O’Connor Uses IPCR Concepts in Nonprofit Work

By Purnell T. Cropper | January 19, 2011

By Michelle Tooker ’07,’10M

While in Northern Ireland as part of the International Peace and Conflict Resolution (IPCR) program, Kelly Hays O’Connor ’12 was able to apply the theories she’d learned in class to real-world contexts. She also developed skills she can use in her day-to-day work as Communications Manager for the Philadelphia Ronald McDonald House.

“My experiences in Ireland made theories I’d learned about in class seem less abstract because it grounds them in a real-world context and enables you to see how these ideas are actually playing out,” she says. “It is also helpful to go and see a country that you’ve read about—and the aftermath of conflict—firsthand. It helps to broaden your perspective.”

O’Connor decided to earn a master’s degree so she could extend her skill set and capacity to work for nonprofit organizations. She appreciates the flexibility of the IPCR program and says it’s been a smooth transition for her to go back to school.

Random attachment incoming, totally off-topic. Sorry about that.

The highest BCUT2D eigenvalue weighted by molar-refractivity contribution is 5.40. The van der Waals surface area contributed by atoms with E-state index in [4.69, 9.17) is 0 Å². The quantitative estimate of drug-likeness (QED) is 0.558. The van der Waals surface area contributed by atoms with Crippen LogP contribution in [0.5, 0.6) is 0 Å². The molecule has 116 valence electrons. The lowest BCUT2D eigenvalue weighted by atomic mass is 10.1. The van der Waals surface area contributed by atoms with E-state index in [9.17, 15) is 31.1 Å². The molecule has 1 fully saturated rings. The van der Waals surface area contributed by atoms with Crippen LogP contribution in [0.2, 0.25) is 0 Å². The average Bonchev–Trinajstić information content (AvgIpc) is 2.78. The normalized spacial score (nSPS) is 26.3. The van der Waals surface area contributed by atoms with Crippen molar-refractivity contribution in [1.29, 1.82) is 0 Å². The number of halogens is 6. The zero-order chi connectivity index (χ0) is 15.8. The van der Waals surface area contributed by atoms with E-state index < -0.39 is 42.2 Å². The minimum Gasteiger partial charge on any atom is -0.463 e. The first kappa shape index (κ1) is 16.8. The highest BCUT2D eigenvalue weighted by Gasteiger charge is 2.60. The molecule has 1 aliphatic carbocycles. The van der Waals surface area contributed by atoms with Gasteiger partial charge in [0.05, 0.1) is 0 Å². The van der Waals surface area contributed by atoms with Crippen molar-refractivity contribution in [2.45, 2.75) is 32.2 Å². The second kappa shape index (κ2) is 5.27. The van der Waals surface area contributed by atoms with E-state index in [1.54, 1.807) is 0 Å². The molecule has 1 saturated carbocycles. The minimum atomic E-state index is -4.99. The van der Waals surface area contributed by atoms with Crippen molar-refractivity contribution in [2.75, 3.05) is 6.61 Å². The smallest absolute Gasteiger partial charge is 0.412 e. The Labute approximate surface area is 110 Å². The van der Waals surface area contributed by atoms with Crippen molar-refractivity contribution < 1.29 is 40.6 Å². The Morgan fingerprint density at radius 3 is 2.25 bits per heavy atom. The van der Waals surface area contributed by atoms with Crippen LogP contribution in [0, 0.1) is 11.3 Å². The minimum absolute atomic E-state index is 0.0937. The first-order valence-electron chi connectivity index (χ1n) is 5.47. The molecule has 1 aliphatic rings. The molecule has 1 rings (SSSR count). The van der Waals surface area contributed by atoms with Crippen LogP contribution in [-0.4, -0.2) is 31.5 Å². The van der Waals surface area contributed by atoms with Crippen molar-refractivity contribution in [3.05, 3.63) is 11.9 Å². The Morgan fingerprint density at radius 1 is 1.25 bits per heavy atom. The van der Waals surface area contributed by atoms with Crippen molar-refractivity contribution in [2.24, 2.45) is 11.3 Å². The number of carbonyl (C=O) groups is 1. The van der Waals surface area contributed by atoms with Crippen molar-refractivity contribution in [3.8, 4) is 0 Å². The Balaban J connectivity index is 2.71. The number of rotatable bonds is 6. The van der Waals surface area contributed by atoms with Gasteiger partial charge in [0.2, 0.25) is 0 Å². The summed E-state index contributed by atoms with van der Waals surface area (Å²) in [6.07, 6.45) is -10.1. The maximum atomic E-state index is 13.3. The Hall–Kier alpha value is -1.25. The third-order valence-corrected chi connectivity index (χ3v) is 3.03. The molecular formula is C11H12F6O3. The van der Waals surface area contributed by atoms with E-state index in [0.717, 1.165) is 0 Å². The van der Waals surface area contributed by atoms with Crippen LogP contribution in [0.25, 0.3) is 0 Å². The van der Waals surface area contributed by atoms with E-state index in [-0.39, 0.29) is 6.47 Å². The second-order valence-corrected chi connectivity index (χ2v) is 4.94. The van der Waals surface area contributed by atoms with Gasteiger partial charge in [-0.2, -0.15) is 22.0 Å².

“I have really enjoyed getting back into the classroom where I can learn about and discuss issues and ideas that I am passionate about, particularly with fellow students who care about similar things,” she says. “The fact that the classes are small really allows for a lot of great discussions and also allows you to get to know your professors.”

Even though she’s only in her first year in the program, O’Connor already is applying concepts she’s discussed in class to her work for the Ronald McDonald House.

“I have been able to put some of the skills and concepts drawn from my first semester classes to use, such as compassionate listening and interest-based negotiating. I find that having tools to resolve conflict come in handy even in a day-to-day workplace setting.”

With another year left, O’Connor is planning to complete as many international experiences as possible. As part of the IPCR program’s ID courses, she will go to Rwanda, Costa Rica, Serbia and Kosovo, and Ukraine. All of these opportunities will provide her with valuable international work experience and new perspectives as she looks to expand her career.

“My heart is in non-profit work, and that is what I want to continue to do, particularly on health-related issues,” she says. “I’d like to continue to grow in a management capacity and, if it makes senses, start my own organization at some point.”